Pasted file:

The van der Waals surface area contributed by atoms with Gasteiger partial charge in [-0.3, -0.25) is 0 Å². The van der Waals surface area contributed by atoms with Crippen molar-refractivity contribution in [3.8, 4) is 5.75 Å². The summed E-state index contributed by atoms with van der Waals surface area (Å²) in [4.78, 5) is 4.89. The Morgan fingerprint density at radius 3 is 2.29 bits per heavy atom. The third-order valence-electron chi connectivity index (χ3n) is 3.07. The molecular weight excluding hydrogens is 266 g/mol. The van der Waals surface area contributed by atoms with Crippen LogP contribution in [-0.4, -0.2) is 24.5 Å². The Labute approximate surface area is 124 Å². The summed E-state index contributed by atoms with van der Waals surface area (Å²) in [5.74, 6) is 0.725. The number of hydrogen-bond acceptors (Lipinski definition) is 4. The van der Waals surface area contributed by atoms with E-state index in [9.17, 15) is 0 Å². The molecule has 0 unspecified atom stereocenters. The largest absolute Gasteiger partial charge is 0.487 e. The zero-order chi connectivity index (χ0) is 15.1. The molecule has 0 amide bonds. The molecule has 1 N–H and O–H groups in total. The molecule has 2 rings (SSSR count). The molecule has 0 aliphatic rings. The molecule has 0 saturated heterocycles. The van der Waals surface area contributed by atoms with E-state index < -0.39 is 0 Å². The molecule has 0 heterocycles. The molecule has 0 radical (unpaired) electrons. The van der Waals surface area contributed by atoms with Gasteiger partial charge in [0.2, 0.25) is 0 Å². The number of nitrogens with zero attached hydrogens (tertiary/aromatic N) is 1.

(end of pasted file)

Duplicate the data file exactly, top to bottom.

The van der Waals surface area contributed by atoms with Gasteiger partial charge in [-0.3, -0.25) is 0 Å². The van der Waals surface area contributed by atoms with Crippen molar-refractivity contribution in [3.8, 4) is 5.75 Å². The summed E-state index contributed by atoms with van der Waals surface area (Å²) in [4.78, 5) is 4.89. The Morgan fingerprint density at radius 3 is 2.29 bits per heavy atom. The third-order valence-electron chi connectivity index (χ3n) is 3.07. The molecular weight excluding hydrogens is 266 g/mol. The van der Waals surface area contributed by atoms with Crippen LogP contribution in [-0.4, -0.2) is 24.5 Å². The Labute approximate surface area is 124 Å². The summed E-state index contributed by atoms with van der Waals surface area (Å²) in [5.74, 6) is 0.725. The number of hydrogen-bond acceptors (Lipinski definition) is 4. The van der Waals surface area contributed by atoms with E-state index in [9.17, 15) is 0 Å². The molecule has 0 unspecified atom stereocenters. The largest absolute Gasteiger partial charge is 0.487 e. The zero-order chi connectivity index (χ0) is 15.1. The molecule has 0 amide bonds. The molecule has 1 N–H and O–H groups in total. The molecule has 2 rings (SSSR count). The molecule has 0 aliphatic rings. The molecule has 0 saturated heterocycles. The van der Waals surface area contributed by atoms with E-state index < -0.39 is 0 Å². The molecule has 0 heterocycles. The molecule has 0 radical (unpaired) electrons. The van der Waals surface area contributed by atoms with Gasteiger partial charge in [0.2, 0.25) is 0 Å². The number of nitrogens with zero attached hydrogens (tertiary/aromatic N) is 1.